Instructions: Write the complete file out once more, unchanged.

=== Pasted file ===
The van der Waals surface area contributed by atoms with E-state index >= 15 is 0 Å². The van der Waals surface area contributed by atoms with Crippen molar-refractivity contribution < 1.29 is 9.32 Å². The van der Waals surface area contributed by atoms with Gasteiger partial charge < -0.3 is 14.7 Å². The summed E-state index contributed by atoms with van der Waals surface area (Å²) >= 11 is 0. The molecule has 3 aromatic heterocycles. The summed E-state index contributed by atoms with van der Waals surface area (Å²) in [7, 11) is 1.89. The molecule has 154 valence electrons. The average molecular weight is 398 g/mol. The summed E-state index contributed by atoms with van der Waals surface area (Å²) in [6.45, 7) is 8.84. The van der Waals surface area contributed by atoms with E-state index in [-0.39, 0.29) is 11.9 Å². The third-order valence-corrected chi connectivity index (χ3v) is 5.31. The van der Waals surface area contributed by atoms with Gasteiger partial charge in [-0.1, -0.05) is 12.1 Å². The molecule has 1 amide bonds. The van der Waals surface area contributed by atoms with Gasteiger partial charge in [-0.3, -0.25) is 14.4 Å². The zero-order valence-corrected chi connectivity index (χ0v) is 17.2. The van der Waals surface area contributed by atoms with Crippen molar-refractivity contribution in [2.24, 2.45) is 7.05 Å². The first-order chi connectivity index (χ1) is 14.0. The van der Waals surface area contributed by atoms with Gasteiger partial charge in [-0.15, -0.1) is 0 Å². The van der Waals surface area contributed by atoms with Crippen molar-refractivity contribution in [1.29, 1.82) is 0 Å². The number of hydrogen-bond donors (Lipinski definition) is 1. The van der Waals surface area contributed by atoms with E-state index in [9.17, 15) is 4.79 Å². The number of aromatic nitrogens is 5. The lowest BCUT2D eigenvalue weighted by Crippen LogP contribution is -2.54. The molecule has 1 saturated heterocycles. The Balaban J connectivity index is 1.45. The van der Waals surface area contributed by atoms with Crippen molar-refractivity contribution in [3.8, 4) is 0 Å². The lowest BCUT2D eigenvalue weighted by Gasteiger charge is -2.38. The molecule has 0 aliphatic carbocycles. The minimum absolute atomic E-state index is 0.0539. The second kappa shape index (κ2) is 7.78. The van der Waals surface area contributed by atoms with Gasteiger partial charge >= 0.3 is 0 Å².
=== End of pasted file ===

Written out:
The van der Waals surface area contributed by atoms with E-state index >= 15 is 0 Å². The van der Waals surface area contributed by atoms with Crippen molar-refractivity contribution < 1.29 is 9.32 Å². The van der Waals surface area contributed by atoms with Gasteiger partial charge < -0.3 is 14.7 Å². The summed E-state index contributed by atoms with van der Waals surface area (Å²) >= 11 is 0. The molecule has 3 aromatic heterocycles. The summed E-state index contributed by atoms with van der Waals surface area (Å²) in [7, 11) is 1.89. The molecule has 154 valence electrons. The average molecular weight is 398 g/mol. The summed E-state index contributed by atoms with van der Waals surface area (Å²) in [6.45, 7) is 8.84. The van der Waals surface area contributed by atoms with E-state index in [-0.39, 0.29) is 11.9 Å². The third-order valence-corrected chi connectivity index (χ3v) is 5.31. The van der Waals surface area contributed by atoms with Gasteiger partial charge in [-0.1, -0.05) is 12.1 Å². The molecule has 1 amide bonds. The van der Waals surface area contributed by atoms with Gasteiger partial charge in [-0.3, -0.25) is 14.4 Å². The zero-order valence-corrected chi connectivity index (χ0v) is 17.2. The van der Waals surface area contributed by atoms with Crippen molar-refractivity contribution in [2.24, 2.45) is 7.05 Å². The first-order chi connectivity index (χ1) is 14.0. The van der Waals surface area contributed by atoms with Gasteiger partial charge in [-0.15, -0.1) is 0 Å². The van der Waals surface area contributed by atoms with Crippen molar-refractivity contribution in [1.29, 1.82) is 0 Å². The number of hydrogen-bond donors (Lipinski definition) is 1. The van der Waals surface area contributed by atoms with E-state index in [9.17, 15) is 4.79 Å². The number of aromatic nitrogens is 5. The lowest BCUT2D eigenvalue weighted by Crippen LogP contribution is -2.54. The molecule has 1 saturated heterocycles. The Balaban J connectivity index is 1.45. The van der Waals surface area contributed by atoms with Crippen molar-refractivity contribution in [3.8, 4) is 0 Å². The lowest BCUT2D eigenvalue weighted by Gasteiger charge is -2.38. The molecule has 0 aliphatic carbocycles. The minimum absolute atomic E-state index is 0.0539. The second kappa shape index (κ2) is 7.78. The van der Waals surface area contributed by atoms with Gasteiger partial charge >= 0.3 is 0 Å².